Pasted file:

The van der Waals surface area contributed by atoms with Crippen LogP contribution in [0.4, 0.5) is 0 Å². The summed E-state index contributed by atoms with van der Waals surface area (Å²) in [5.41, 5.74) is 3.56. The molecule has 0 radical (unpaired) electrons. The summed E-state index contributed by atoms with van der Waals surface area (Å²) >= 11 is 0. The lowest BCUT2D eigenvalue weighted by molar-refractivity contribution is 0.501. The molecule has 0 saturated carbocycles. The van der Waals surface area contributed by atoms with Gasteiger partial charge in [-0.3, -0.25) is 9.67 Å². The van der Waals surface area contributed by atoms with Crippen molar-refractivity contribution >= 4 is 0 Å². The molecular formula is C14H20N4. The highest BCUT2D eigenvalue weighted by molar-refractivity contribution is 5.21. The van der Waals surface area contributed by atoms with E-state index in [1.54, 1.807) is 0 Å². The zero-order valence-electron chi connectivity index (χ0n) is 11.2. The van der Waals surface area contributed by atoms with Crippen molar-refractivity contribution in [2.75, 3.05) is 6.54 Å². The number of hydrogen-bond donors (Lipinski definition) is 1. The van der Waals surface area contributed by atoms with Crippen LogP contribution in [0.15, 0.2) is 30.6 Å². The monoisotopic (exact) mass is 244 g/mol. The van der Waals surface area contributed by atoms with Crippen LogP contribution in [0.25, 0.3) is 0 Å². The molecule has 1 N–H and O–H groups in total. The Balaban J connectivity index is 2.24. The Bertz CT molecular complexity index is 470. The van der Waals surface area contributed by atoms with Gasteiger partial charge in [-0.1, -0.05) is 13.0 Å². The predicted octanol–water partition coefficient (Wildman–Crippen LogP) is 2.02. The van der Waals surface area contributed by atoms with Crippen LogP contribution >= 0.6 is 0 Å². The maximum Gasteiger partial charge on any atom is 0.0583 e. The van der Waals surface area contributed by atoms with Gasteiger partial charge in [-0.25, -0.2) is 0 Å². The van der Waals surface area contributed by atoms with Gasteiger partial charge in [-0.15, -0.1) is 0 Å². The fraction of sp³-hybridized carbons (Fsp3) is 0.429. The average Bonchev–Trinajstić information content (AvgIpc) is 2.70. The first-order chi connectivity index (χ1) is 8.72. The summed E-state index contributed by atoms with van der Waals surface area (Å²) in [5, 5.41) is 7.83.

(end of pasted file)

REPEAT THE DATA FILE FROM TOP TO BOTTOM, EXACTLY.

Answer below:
The van der Waals surface area contributed by atoms with Crippen LogP contribution in [0.4, 0.5) is 0 Å². The summed E-state index contributed by atoms with van der Waals surface area (Å²) in [5.41, 5.74) is 3.56. The molecule has 0 radical (unpaired) electrons. The summed E-state index contributed by atoms with van der Waals surface area (Å²) >= 11 is 0. The lowest BCUT2D eigenvalue weighted by molar-refractivity contribution is 0.501. The molecule has 0 saturated carbocycles. The van der Waals surface area contributed by atoms with Gasteiger partial charge in [-0.3, -0.25) is 9.67 Å². The van der Waals surface area contributed by atoms with Crippen molar-refractivity contribution >= 4 is 0 Å². The molecular formula is C14H20N4. The highest BCUT2D eigenvalue weighted by molar-refractivity contribution is 5.21. The van der Waals surface area contributed by atoms with E-state index in [1.54, 1.807) is 0 Å². The zero-order valence-electron chi connectivity index (χ0n) is 11.2. The van der Waals surface area contributed by atoms with Crippen molar-refractivity contribution in [2.75, 3.05) is 6.54 Å². The number of hydrogen-bond donors (Lipinski definition) is 1. The van der Waals surface area contributed by atoms with Crippen LogP contribution in [0.15, 0.2) is 30.6 Å². The monoisotopic (exact) mass is 244 g/mol. The van der Waals surface area contributed by atoms with Crippen LogP contribution in [0.25, 0.3) is 0 Å². The molecule has 1 N–H and O–H groups in total. The Balaban J connectivity index is 2.24. The Bertz CT molecular complexity index is 470. The van der Waals surface area contributed by atoms with Gasteiger partial charge in [-0.1, -0.05) is 13.0 Å². The predicted octanol–water partition coefficient (Wildman–Crippen LogP) is 2.02. The van der Waals surface area contributed by atoms with Crippen LogP contribution >= 0.6 is 0 Å². The maximum Gasteiger partial charge on any atom is 0.0583 e. The van der Waals surface area contributed by atoms with Gasteiger partial charge in [-0.25, -0.2) is 0 Å². The van der Waals surface area contributed by atoms with Gasteiger partial charge in [-0.15, -0.1) is 0 Å². The fraction of sp³-hybridized carbons (Fsp3) is 0.429. The average Bonchev–Trinajstić information content (AvgIpc) is 2.70. The first-order chi connectivity index (χ1) is 8.72. The summed E-state index contributed by atoms with van der Waals surface area (Å²) in [5, 5.41) is 7.83.